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Transplantation. 2009 Oct 27;88(8):1019-24. doi: 10.1097/TP.0b013e3181b9d710.

High risk of graft failure in patients with anti-HLA antibodies undergoing haploidentical stem-cell transplantation.

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Department of Stem Cell Transplantation and Cellular Therapy, Division of Cancer Medicine, The University of Texas M. D. Anderson Cancer Center, Houston, TX, USA.



Although donor-specific anti-human leukocyte antigen (HLA) antibodies (DSA) have been implicated in graft rejection in solid organ transplantation, their role in hematopoietic stem-cell transplantation remains unclear.


To address the hypothesis that the presence of DSA contributes to the development graft failure, we tested 24 consecutive patients for the presence of anti-HLA antibodies determined by a sensitive and specific solid-phase/single-antigen assay. The study included a total of 28 haploidentical transplants, each with 2 to 5 HLA allele mismatches, at a single institution, from September 2005 to August 2008.


DSA were detected in five patients (21%). Three of four (75%) patients with DSA before the first transplant failed to engraft, compared with 1 of 20 (5%) without DSA (P=0.008). All four patients who experienced primary graft failure had second haploidentical transplants. One patient developed a second graft failure with persistent high DSA levels, whereas three engrafted, two of them in the absence of DSA. No other known factors that could negatively influence engraftment were associated with the development of graft failure in these patients.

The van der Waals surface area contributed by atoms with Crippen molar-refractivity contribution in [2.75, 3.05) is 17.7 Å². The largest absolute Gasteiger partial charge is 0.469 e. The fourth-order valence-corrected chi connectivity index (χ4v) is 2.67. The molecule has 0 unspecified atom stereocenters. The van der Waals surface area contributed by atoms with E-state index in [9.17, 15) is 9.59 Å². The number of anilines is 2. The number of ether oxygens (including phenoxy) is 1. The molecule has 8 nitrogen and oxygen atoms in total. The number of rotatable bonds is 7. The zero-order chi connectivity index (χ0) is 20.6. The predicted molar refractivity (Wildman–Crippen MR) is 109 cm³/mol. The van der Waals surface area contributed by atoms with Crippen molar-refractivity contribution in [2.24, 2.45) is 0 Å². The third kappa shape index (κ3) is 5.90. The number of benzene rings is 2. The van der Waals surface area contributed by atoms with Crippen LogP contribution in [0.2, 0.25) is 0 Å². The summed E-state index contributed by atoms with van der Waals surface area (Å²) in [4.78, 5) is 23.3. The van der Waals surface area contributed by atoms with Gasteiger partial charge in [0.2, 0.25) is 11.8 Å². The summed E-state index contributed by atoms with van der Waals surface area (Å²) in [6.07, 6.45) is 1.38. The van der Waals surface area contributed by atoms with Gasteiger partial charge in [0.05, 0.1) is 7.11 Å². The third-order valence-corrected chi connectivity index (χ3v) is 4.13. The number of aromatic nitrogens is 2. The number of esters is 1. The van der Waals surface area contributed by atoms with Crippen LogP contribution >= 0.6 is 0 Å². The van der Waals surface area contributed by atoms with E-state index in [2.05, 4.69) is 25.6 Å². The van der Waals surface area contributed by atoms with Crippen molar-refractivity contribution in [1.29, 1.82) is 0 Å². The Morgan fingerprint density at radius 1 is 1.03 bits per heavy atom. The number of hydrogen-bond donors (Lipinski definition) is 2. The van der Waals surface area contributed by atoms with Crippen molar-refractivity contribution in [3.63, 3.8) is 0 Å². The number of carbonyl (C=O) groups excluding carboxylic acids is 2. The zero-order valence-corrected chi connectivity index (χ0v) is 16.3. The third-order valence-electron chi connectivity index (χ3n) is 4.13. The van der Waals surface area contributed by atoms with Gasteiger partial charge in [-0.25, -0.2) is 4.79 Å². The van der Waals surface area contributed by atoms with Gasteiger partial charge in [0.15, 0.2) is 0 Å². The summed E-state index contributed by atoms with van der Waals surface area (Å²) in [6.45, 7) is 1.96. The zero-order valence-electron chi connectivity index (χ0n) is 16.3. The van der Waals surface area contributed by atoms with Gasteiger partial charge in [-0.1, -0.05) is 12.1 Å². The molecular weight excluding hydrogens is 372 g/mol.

These results suggest that donor-specific anti-HLA antibodies are associated with a high rate of graft rejection in patients undergoing haploidentical stem-cell transplantation. Anti-HLA sensitization should be evaluated routinely in hematopoietic stem-cell transplantation with HLA mismatched donors.

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